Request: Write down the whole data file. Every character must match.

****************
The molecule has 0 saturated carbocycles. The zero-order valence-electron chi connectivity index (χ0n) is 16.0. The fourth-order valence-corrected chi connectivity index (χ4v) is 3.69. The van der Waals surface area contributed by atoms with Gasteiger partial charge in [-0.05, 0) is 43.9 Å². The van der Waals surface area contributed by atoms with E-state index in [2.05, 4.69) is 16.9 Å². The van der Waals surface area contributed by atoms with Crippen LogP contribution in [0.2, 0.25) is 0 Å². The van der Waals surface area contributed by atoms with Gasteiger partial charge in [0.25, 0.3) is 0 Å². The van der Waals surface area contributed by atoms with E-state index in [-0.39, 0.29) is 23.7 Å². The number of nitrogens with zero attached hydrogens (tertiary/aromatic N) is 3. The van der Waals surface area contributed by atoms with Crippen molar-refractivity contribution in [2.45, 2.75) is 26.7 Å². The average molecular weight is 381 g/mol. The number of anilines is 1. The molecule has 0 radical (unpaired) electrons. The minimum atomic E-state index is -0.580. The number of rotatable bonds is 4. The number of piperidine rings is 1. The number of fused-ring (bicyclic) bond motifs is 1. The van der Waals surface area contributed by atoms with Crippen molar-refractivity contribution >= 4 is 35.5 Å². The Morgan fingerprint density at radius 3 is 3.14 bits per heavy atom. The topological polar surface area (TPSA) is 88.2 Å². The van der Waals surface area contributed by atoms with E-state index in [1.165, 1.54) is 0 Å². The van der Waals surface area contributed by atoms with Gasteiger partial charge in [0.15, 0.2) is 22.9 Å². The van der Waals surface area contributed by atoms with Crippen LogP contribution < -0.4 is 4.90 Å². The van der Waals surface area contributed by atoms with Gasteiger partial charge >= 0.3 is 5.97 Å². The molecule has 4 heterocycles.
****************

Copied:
The molecule has 0 saturated carbocycles. The zero-order valence-electron chi connectivity index (χ0n) is 16.0. The fourth-order valence-corrected chi connectivity index (χ4v) is 3.69. The van der Waals surface area contributed by atoms with Gasteiger partial charge in [-0.05, 0) is 43.9 Å². The van der Waals surface area contributed by atoms with E-state index in [2.05, 4.69) is 16.9 Å². The van der Waals surface area contributed by atoms with Crippen LogP contribution in [0.2, 0.25) is 0 Å². The van der Waals surface area contributed by atoms with Gasteiger partial charge in [0.25, 0.3) is 0 Å². The van der Waals surface area contributed by atoms with E-state index in [-0.39, 0.29) is 23.7 Å². The number of nitrogens with zero attached hydrogens (tertiary/aromatic N) is 3. The van der Waals surface area contributed by atoms with Crippen molar-refractivity contribution in [2.45, 2.75) is 26.7 Å². The average molecular weight is 381 g/mol. The number of anilines is 1. The molecule has 0 radical (unpaired) electrons. The minimum atomic E-state index is -0.580. The number of rotatable bonds is 4. The number of piperidine rings is 1. The number of fused-ring (bicyclic) bond motifs is 1. The van der Waals surface area contributed by atoms with Crippen molar-refractivity contribution >= 4 is 35.5 Å². The Morgan fingerprint density at radius 3 is 3.14 bits per heavy atom. The topological polar surface area (TPSA) is 88.2 Å². The van der Waals surface area contributed by atoms with E-state index in [1.165, 1.54) is 0 Å². The van der Waals surface area contributed by atoms with Gasteiger partial charge in [0.15, 0.2) is 22.9 Å². The van der Waals surface area contributed by atoms with Crippen LogP contribution < -0.4 is 4.90 Å². The van der Waals surface area contributed by atoms with Gasteiger partial charge >= 0.3 is 5.97 Å². The molecule has 4 heterocycles.